Randall: Jefferson and Madison in Vt.

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(HOST) Commentator and Champlain College Professor of History Willard Sterne Randall, author of Thomas Jefferson a Life, notes that the third President was the first to visit Vermont.

(RANDALL) By the end of the First Congress in 1791, Thomas Jefferson needed a vacation. The first Secretary of State hated the noise and dirt of the temporary capital at Philadelphia. He sorely needed to get away from a job he’d never wanted. But President Washington had insisted that without Jefferson the new government would be in trouble. Jefferson had long wanted to visit Vermont. He was the frontier farmer’s champion, and he thought of the new state as the frontier ideal – without slavery, an unspoiled Virginia. Only months before, he had personally written the papers admitting Vermont to the Union. When his friend James Madison proposed that they go north for a month, Jefferson jumped at the chance.

Jefferson and Madison rendezvoused in New York City.  Jefferson gave his servant, James Hemings, cash to buy fresh produce.  He would soon free Hemings, convinced, he wrote, that "…nature has given to our black brethren talents equal to those of the other colors of men." Jefferson and Madison sailed on a fast sloop up the Hudson and met up with James at Poughkeepsie. In a diary Jefferson kept of the trip, he rated each tavern where they stopped and described plants he had never seen before.  When Jefferson reached what he called the Lake Country, his journal burst into bloom with honeysuckle, wild cherry, velvet aspen. The two went fishing on Lake George. They swatted mosquitoes, gnats, black flies. It was as "…sultry hot as Georgia," Jefferson wrote. "Spring and autumn, which make a paradise of Virginia, are rigorous winter here, and a tropical summer breaks on them all at once."

They sailed into a sudden, fierce storm on Lake Champlain and took refuge at Chimney Point’s tavern.  They turned back at Split Rock and retraced their route to Saratoga. Jefferson noted champagne-colored wheat fields stretching up to the Green Mountains. On a bone-jarring carriage ride to Bennington, Madison recorded "…eight miles of a fine fertile valley…" – the Walloomsac. Close-packed were prosperous farms of from fifty to 200 acres. Vermonters were "…mostly emigrants from New England. Their living is extremely plain and economical, particularly in the table and ordinary dress. Their expense is chiefly on their houses, which are of wood and make a good figure but are very scantily furnished."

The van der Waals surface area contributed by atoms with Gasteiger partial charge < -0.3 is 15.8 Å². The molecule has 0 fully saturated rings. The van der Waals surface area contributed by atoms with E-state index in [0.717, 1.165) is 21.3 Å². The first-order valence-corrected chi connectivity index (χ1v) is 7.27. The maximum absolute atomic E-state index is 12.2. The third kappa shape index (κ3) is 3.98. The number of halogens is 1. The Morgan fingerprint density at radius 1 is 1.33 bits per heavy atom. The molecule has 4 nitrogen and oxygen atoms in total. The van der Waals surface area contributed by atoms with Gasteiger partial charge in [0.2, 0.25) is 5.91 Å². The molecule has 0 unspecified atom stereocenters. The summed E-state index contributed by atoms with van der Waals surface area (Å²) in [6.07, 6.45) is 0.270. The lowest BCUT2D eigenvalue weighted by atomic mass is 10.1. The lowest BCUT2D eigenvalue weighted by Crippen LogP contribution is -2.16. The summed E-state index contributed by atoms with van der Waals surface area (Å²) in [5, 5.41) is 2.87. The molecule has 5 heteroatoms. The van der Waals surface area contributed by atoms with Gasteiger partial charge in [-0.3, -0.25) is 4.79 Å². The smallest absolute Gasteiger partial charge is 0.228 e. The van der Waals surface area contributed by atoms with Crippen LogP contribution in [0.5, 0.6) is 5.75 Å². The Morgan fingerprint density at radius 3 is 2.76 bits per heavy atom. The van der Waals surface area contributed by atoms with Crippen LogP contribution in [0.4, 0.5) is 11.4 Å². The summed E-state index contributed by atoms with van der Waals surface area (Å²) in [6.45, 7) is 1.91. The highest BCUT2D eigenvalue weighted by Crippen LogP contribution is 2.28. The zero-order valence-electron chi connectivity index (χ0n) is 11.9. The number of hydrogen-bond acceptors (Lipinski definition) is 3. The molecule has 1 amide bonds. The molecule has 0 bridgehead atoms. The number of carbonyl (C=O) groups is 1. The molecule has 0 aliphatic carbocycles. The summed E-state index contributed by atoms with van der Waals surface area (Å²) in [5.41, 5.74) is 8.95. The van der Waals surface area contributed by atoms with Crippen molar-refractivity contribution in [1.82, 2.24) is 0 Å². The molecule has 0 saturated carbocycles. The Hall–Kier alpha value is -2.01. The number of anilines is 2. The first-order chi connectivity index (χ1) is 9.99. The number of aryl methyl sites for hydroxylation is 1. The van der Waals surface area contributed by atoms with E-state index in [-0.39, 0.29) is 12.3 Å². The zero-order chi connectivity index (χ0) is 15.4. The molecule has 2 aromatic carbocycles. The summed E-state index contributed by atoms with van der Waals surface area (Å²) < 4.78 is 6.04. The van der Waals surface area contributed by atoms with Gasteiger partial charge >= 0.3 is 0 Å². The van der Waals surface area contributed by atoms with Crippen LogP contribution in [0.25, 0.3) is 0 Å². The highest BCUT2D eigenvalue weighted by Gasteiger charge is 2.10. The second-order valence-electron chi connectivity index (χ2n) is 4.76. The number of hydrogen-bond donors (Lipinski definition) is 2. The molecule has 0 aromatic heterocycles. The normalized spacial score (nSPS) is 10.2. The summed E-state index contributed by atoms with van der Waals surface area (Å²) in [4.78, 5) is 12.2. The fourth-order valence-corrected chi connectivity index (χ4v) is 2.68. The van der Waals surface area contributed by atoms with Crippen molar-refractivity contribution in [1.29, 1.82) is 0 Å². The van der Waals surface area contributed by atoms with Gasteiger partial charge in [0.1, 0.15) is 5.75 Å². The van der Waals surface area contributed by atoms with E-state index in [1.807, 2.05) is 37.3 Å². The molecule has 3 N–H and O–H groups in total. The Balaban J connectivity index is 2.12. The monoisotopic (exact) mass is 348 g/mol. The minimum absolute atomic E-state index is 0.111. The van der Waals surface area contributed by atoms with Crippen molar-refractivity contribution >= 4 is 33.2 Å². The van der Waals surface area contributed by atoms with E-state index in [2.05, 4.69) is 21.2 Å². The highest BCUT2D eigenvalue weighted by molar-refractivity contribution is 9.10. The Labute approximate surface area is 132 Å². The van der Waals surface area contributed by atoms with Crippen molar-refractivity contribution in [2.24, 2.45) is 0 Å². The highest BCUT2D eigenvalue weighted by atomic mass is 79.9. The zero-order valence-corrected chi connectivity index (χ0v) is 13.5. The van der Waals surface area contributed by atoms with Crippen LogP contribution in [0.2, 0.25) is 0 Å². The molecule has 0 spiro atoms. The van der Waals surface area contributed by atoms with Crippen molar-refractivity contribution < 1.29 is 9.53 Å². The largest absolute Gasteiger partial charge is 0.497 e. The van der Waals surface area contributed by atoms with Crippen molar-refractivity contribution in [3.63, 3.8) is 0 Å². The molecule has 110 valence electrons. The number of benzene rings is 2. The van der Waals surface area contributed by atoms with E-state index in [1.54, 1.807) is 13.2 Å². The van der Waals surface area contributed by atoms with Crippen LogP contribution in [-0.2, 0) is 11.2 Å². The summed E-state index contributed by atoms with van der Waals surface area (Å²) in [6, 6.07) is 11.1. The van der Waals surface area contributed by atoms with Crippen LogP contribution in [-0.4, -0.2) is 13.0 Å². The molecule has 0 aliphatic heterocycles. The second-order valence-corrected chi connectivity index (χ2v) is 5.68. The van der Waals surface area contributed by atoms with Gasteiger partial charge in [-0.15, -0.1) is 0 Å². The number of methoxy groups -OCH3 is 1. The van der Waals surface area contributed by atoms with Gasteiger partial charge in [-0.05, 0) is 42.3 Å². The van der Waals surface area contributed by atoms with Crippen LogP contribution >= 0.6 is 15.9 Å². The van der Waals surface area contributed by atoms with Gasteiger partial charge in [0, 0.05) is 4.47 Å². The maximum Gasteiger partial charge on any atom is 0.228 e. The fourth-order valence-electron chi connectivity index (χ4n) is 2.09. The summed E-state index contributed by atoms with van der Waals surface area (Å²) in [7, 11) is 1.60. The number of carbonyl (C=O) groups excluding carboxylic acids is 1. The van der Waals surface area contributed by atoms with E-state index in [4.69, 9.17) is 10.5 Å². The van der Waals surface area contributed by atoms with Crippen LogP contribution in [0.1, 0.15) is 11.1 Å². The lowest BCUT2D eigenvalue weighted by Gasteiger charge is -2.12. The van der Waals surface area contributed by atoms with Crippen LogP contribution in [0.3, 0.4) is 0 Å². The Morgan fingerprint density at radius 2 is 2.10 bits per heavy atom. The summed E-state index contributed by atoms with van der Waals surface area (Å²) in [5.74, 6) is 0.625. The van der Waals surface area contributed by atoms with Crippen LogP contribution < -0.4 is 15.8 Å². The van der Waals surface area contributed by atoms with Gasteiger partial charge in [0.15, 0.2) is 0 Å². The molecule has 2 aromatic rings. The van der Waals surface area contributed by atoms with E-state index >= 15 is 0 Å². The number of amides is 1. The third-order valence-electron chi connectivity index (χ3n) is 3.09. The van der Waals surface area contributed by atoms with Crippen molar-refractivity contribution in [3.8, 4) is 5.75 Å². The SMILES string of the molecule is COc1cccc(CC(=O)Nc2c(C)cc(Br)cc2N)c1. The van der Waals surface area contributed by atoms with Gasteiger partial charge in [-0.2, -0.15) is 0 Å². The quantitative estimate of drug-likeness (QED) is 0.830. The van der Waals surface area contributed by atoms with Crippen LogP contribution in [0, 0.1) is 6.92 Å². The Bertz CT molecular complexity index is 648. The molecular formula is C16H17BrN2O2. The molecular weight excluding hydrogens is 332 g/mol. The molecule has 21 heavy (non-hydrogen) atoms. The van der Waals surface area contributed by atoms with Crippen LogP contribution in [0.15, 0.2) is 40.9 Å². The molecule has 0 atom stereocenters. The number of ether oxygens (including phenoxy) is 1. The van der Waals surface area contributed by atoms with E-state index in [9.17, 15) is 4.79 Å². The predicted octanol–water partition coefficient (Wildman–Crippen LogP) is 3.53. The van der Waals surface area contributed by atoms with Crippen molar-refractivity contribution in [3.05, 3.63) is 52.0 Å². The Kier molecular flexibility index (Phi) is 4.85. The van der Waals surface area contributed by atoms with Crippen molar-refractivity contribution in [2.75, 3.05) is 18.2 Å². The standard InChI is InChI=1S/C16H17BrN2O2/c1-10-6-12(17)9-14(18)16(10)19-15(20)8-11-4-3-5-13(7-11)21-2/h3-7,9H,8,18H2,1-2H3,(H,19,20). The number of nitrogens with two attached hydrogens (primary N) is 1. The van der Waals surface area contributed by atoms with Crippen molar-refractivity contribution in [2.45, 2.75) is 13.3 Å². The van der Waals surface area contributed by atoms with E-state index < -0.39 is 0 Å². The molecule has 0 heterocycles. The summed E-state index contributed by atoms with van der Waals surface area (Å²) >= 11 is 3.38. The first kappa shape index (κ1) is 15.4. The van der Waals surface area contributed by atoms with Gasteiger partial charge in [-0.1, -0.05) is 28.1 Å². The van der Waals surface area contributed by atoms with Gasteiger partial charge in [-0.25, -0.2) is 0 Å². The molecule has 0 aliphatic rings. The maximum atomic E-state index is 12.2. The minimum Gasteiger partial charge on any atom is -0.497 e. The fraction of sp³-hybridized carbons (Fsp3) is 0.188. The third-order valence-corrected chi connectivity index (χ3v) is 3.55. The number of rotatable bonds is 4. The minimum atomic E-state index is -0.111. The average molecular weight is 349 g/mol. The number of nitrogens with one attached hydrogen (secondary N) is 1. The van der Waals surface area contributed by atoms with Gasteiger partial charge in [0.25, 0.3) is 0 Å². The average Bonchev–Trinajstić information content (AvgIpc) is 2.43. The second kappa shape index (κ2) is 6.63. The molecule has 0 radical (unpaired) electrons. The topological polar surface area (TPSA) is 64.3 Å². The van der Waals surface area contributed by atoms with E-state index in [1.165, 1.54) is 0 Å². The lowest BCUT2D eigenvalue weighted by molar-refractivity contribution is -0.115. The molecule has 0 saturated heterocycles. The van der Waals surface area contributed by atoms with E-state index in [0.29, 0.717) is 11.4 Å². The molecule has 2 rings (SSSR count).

The weary travelers spent the night at Elijah Dewey’s tavern in Bennington. The next day they went up to Senator Moses Robinson’s and a lavish dinner.  In his low, slow voice, Jefferson urged Vermonters to consider seriously a new cash crop – maple sugar. David Fay was head of the wealthy Fay clan of farmers and merchants. He promised he’d launch a major experiment the next year. Before slipping out of town and riding back to the nation’s business, Jefferson breathlessly catalogued all the natural wonders he had seen in his all-too-brief vacation in Vermont – on strips of birch bark carefully preserved for scholars in the Morgan Library in New York City.

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